Once the tanker comes in range of the Sonic Sensor 11, the Count Gate Flip-Flop.60 is reset each time an echo is received. During the time the Count Gate Flip-Flop 60 is set, it opens a sonic Count Gate 62 which permits the Sonic Distance Counter 63 to count up pulses from the Clock'Oscillator 64. The magnitude of the count in the Sonic Distance Counter 63 at the time when the Count Gate- Flip-Flop 60 is reset, is proportional to the distance of the tanker to the clock. The time period that the Count Gate 63 is open represents the round trip travel time of an ultrasonic pulse being transmitted from the sonic transducer, reflected from the tanker and again being received. Since the velocity of sound in air is dependent on the air temperature, the differences in velocities of propagation can be compensated by varying the Clock Oscillator 64 frequency in accordance with the ambient air temperature. Since it is desired to correct the Radar Distance Counter 36 with the Sonic Distance Counter 63, it is necessary that the distance scale in both counters be equal. That is that a count in each counter represents the same amount of distance. Earlier in this disclosure it was stated that each cycle of output from the radar unit represents a movement of 0.04675 feet by the tanker. Each count in the Radar Distance Counter 63 represents 0.4675 feet because the radar output pulses are divided by in the decade divider 65 before being entered into the Radar Distance Counter 36. Therefore each count in the Sonic Distance Counter 63 will also have to represent 0.4675 feet. From this we can determine the frequency of the Clock Oscillator 64 at any ambient airtemperature. The velocity of sound throughair varies as shown in equation (3).

V,= 1,052.03 1.106 T ft. per see.

where T, "F Assuming an ambient of 45F, then v, 1,102 ft. per sec. Since each 0.4675 ft. distance between the tanker and the dock requires a round trip by the ultrasonic pulse, it means that the distance traveled by the sound pulse for each count in the counter is 2 X04675 or 0.9350 ft.

The time period of one cycle of the Clock Oscillator 64 at 45F then is equal to:

Tp 0.935/1,102 0.000836 seconds Clock Freq. l/0.000836 1,196 cycles per sec. Or the required Clock Oscillator 64 frequency can be determined by equation (4) shown below:

Freq. V,/0.935 1,052.03 l.l06I,-/0.935 (4) The Sonic Distance Counter 63 operates once each second. When the Sonic Detector 25 initiates a transmit pulse, it sets the Count Gate Flip-Flop 60 and triggers the Count Overrun Reset Single Shot 61 which both in turn open the Sonic Count Gate 62. The Sonic Distance Counter 63 not starts counting the pulse output of the Clock Oscillator 64. When the echo pulse is received by the Sonic Detector 25 (approximately two times the distance to the tanker in feet, milliseconds later) the Count Gate Flip-Flop 60 is reset thus closing the Sonic Count Gate 62 and holding the distance count in the Sonic Distance Counter 63. This count represents the distance from dock to the tanker (each count represents 0.4675 feet). The Count Overrun Reset Single Shot 61 terminates 0.8 seconds from the transmit pulse time and triggers the Counter Clear single shot 66 which now resets the Sonic Distance Counter 63 to zero after which time the Sonic Detector 25 again generates a transmit pulse and the cycle is repeated. Between the time the Sonic Count Gate 62 closes and the Counter Clear Single Shot 66 resets the Sonic Distance Counter, this count may be transferred into the Radar Distance Counter 36 to correct this counter to the correct dock to tanker distance. This transfer only takes place if the Sonic Signal Validity Check Computer 28 considers the sonic distance count correct and triggers the Sonic Distance Transfer Control 27.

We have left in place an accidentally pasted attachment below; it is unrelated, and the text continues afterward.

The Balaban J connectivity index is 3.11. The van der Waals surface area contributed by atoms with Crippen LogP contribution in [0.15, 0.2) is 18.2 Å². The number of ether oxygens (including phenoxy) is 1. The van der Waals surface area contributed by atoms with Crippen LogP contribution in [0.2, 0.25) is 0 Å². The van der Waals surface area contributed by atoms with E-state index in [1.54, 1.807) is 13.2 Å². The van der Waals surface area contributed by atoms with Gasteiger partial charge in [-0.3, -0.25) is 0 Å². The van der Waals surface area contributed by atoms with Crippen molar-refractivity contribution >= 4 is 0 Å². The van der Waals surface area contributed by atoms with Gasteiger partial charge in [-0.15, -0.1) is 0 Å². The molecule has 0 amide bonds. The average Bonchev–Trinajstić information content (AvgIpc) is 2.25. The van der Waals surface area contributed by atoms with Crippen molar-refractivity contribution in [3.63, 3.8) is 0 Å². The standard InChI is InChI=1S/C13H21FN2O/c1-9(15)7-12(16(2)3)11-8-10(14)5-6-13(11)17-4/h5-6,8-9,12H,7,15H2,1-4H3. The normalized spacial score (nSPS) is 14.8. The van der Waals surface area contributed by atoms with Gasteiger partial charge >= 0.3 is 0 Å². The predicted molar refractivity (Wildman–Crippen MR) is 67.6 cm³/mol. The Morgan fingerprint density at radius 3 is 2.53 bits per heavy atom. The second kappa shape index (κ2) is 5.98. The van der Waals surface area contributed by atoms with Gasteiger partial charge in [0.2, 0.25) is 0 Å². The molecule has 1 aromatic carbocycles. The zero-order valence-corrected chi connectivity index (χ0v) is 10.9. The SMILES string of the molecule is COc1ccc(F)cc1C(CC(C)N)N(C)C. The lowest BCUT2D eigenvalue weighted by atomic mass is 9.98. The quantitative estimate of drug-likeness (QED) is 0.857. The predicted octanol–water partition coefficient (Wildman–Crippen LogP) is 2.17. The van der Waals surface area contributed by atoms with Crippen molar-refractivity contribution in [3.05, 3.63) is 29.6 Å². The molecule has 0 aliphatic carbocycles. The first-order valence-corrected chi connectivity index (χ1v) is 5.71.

it is possible that an occasional false echo may be received by the Sonic Detector. This false echo would result in a false distance count which if it were transferred into the Radar Distance Counter 36 could result in erroneous control signals being displayed by the Signal Head 24. To discriminate against occasional false sonic echos, the Sonic Signal Validity Check Computer 28 is utilized.

The Sonic Signal Validity Check Computer 28 generates an analog sonic distance measurement by integrating the time interval that the Count Gate Flip- Flop 60 is in its set state on an operational amplifier integrator 67. At the end of 0.8 of a second this integrator 67 is reset by the reset of the Count Overrun Reset Single Shot 61. It was decided that in this application of the Sonic Detector 25, a valid return echos had to be received within 0.45 seconds from the time a transmit pulse was generated. If a return echo was not received by this time, a count overrun condition exists and any sonic distance measurement must be invalidated. The count overrun condition is detected by the Overrun Check Single Shot 68 and the Overrun Flip-Flop 69. When the Sonic Detector 25 generates a transmit pulse, it sets the Count Gate Flip-Flop 60. This Flip- Flop 60 in turn triggers the Overrun Check Single Shot 68 which removes one of the inputs to AND gate 70 which sets the Overrun Flip-Flop 69. After 0.45

seconds, the Overrun Check Single Shot 68 resets it-.

self, restoring one of the inputs to the above-mentioned AND gate 70. If the Count Gate Flip-Flop 60 has not beenreset by this time, the other input to the AND gate 70 exists and the Overrun Flip-Flop 69 is set, storing the fact that an overrun condition had existed during that count cycle. Note that the Overrun Flip-Flop 69 is reset when the next transmit pulse is generated by the Sonic Detector 25.